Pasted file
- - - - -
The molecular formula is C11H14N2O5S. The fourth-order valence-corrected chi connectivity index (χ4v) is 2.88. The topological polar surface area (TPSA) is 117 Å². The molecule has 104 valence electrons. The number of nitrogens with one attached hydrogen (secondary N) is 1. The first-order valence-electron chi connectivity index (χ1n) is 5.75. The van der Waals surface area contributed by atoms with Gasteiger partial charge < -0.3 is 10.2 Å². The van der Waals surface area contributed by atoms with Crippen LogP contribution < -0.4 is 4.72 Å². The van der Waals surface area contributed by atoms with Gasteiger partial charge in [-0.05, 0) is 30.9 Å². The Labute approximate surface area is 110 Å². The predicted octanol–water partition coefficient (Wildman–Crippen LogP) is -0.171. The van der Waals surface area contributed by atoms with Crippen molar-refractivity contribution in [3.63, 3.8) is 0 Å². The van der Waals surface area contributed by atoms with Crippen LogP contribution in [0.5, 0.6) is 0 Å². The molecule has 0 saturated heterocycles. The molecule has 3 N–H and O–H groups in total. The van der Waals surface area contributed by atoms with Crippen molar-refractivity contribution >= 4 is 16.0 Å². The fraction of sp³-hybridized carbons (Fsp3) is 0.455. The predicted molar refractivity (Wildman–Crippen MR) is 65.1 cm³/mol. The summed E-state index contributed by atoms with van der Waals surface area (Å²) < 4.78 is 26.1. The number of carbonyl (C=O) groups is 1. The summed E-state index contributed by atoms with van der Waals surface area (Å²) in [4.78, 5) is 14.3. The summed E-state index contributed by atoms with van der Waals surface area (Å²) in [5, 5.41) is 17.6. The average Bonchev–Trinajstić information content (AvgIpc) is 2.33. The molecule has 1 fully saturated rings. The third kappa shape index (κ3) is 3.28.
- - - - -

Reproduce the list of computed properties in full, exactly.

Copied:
The molecular formula is C11H14N2O5S. The fourth-order valence-corrected chi connectivity index (χ4v) is 2.88. The topological polar surface area (TPSA) is 117 Å². The molecule has 104 valence electrons. The number of nitrogens with one attached hydrogen (secondary N) is 1. The first-order valence-electron chi connectivity index (χ1n) is 5.75. The van der Waals surface area contributed by atoms with Gasteiger partial charge < -0.3 is 10.2 Å². The van der Waals surface area contributed by atoms with Crippen LogP contribution < -0.4 is 4.72 Å². The van der Waals surface area contributed by atoms with Gasteiger partial charge in [-0.05, 0) is 30.9 Å². The Labute approximate surface area is 110 Å². The predicted octanol–water partition coefficient (Wildman–Crippen LogP) is -0.171. The van der Waals surface area contributed by atoms with Crippen molar-refractivity contribution in [3.63, 3.8) is 0 Å². The van der Waals surface area contributed by atoms with Crippen LogP contribution in [0.5, 0.6) is 0 Å². The molecule has 0 saturated heterocycles. The molecule has 3 N–H and O–H groups in total. The van der Waals surface area contributed by atoms with Crippen molar-refractivity contribution >= 4 is 16.0 Å². The fraction of sp³-hybridized carbons (Fsp3) is 0.455. The predicted molar refractivity (Wildman–Crippen MR) is 65.1 cm³/mol. The summed E-state index contributed by atoms with van der Waals surface area (Å²) < 4.78 is 26.1. The number of carbonyl (C=O) groups is 1. The summed E-state index contributed by atoms with van der Waals surface area (Å²) in [4.78, 5) is 14.3. The summed E-state index contributed by atoms with van der Waals surface area (Å²) in [5, 5.41) is 17.6. The average Bonchev–Trinajstić information content (AvgIpc) is 2.33. The molecule has 1 fully saturated rings. The third kappa shape index (κ3) is 3.28.